• Lace Weight ......... 2300 yards per pound and higher
  • Fingering Weight.. 1650 to 2300
  • Sport .......... 1150 to 1600
  • DK....... 1000 to 1200
  • Worsted ........... 850 to 1100
  • Bulky ... 500 to 900

Saturday, February 16, 2008

Circular Sock Machine - Dyeing Project

Circular Sock Machine Dye Project
This project is actually a test of my circular sock machine and one of the new yarns coming in next week.
First, I will confess that I have yet to make a sock with the CSM! I am like an amazed child every single time I sit and crank out a tube of knitted yarn. Mostly I have used up some of the yarns which have been sitting around for years, and then I finished off edges to make long skinny scarves. Some have fluted lacy edges, others are straight. Some 'kitchenered' together, others ribbed then bound off, and all provided some good clean fun!
While mindlessly cranking out the tubes, I did have a few cogent thoughts, one being that it would be neat to dye a tube and then unravel it and knit something out of the yarn. My thinking was that it might be a way to create larger stripes or repeating patterns, a la Fair Isle, but that no matter the dye pattern, dying a tube would give a measure of control. More control than the experiment with a 40 foot long skein. How I wish I hadn't given away those socks, because I will surely never dye a 40' skein again.
But, to today's experiment ... The tube was knit with a mock rib ... 4 needles and one blank, all around the cylinder. I marked out a pattern repeat of 6 in and 4 in along my dye table, then dyed the 6" sections with Seabreeze Blue (from ProChem). My plan was to come back and paint one edge, along one of the mock ribs, with yellow so I would have green where the blue met yellow, and yellow across the swath of white.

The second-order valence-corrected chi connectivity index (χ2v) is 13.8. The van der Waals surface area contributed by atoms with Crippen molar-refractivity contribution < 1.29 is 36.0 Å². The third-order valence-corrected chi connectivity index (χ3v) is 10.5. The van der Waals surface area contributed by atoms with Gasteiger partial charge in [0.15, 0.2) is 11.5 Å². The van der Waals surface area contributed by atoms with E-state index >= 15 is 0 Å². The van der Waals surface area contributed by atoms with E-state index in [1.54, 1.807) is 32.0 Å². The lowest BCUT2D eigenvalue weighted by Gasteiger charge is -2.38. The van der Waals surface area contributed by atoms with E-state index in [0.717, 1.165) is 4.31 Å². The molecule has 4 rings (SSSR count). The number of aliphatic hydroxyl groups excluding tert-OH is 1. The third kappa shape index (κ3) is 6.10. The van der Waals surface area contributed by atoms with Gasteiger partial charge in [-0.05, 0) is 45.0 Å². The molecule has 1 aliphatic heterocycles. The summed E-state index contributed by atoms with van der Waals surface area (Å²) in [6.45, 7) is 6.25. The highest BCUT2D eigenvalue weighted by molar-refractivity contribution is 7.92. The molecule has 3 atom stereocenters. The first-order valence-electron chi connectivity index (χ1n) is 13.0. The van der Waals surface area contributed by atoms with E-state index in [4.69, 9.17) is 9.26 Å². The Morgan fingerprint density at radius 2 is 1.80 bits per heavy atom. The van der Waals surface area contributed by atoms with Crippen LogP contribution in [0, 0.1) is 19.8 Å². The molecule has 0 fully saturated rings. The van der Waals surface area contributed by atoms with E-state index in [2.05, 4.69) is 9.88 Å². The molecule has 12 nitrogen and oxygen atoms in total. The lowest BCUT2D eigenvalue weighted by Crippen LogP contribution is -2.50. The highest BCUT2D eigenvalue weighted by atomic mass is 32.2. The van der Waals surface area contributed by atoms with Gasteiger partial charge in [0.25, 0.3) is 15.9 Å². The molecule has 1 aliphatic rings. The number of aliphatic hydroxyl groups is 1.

That was the plan, but I picked up the wrong blue when I refilled my squirt bottle, so I wound up with two different blues. Actually, it all turned out to be fun because I had to change the plan. Instead of painting one 18 foot long yellow stripe, I decided to apply the yellow to the edges of blue. You can see where the blue had already bled slightly into the white space, and there is a yellow line along that area.
The steamed knitted tube is now out of the dyepot and coming back to room temperature. I will post a picture of the finished yarn, and a knitted sample.

Friday, February 08, 2008

April Retreat for Knitters & Spinners in No. Virginia

I must tell you about an absolutely beautiful corner of Virginia, Orkney Springs, and the weekend retreat planned for the first weekend in April 2008. Actually, I'll copy the link here to DyePot and let you read it for yourself.

Here is the link. I hope to see some of my customers there!
The area is fantastically beautiful, and the resort property, ShrineMont, is lovely and here is a link to the property...

I will be there Friday evening and all day Saturday with a little booth set up. Hope to meet some of my customers there!